Overall, I advise people to think through what they like about a field or potential job. What are the things that draw you to them? How does that compare to your skillset and your personality? Ideally, there's a level of alignment with all of these things.
As an example, I knew I wanted to go into technology as a general field as I grew up in the Silicon Valley, but knew I did not want to be a full-on developer or programmer. I took classes in engineering and confirmed that I did not want to be deep in the technical weeds, but I did find a way in the "business" side of tech. That fit my personality and skillset much better. My classes generally overlapped in a manner where I could switch out of the major without delaying my progress towards a degree.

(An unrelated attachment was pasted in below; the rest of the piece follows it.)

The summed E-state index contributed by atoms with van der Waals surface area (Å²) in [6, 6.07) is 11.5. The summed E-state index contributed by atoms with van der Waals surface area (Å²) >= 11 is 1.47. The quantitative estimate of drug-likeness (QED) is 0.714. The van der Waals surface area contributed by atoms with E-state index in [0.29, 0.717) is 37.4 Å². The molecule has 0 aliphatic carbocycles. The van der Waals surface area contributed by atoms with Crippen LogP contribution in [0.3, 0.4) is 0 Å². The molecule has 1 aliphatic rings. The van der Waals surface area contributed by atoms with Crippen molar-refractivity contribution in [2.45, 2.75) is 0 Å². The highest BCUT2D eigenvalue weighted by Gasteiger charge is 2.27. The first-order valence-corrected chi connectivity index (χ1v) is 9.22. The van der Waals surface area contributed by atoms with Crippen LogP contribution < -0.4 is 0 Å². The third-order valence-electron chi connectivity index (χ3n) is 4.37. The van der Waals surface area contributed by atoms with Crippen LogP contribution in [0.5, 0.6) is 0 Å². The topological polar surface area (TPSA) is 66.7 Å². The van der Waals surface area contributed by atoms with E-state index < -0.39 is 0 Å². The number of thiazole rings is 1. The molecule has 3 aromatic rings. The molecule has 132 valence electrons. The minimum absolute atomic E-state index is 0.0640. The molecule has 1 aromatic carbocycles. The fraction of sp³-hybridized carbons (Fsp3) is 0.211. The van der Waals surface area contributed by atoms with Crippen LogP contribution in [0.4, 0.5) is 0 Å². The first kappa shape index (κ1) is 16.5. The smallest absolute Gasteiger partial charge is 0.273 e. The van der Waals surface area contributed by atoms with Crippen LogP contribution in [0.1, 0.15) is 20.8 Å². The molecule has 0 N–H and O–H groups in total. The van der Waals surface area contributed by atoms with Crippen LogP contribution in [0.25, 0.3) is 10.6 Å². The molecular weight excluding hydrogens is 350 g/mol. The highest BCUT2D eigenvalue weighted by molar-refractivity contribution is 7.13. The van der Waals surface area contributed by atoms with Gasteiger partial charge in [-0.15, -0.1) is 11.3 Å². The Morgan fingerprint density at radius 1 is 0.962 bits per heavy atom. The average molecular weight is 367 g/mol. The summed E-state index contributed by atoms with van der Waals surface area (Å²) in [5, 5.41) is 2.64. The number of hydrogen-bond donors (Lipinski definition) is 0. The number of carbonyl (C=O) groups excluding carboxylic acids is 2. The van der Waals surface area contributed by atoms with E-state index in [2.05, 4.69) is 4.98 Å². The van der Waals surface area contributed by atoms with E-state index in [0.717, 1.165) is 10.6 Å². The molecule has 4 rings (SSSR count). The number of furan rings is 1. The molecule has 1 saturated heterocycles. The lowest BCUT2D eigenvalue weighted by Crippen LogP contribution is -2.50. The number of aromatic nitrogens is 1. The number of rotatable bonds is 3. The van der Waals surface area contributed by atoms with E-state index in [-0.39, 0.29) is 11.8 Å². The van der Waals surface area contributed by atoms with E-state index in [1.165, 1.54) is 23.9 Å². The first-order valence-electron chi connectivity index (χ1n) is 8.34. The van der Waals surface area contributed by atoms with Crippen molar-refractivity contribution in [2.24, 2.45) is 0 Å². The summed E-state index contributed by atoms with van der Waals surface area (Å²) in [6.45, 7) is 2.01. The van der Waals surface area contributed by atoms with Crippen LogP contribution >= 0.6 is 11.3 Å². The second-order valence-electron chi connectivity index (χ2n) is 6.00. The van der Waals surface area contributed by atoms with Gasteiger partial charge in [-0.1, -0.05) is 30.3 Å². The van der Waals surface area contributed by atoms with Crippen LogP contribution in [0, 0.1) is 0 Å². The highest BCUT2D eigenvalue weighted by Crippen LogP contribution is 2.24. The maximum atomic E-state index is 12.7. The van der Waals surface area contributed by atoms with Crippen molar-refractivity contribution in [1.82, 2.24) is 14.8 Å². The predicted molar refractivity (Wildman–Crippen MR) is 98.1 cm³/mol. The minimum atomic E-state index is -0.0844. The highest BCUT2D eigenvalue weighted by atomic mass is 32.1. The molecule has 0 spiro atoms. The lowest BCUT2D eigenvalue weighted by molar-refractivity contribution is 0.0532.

Obtaining internships, talking to others in the actuarial profession, and checking out professional websites such as www.soa.org are some ways to help you determine if the career is right for you. An actuarial career can take many different directions. And one of the things I liked most about the 40 years I spent in the field is how varied my career was.
Donna recommends the following next steps:
After college, I found a non-actuarial role in Enterprise Risk Management that better suited my interests but still utilized many of the skills I had learned through the actuarial science degree.
If you are interested in becoming an actuary, research the industry by familiarizing yourself with the Society of Actuaries, the exams you must take, and the different pathways for actuaries (consulting, insurance, financial services, etc.). The most successful students from my class passed 1-3 SOA exams before graduation. This takes a lot of discipline to accomplish but will launch you farther into your career after graduation.
Jeff recommends the following next steps: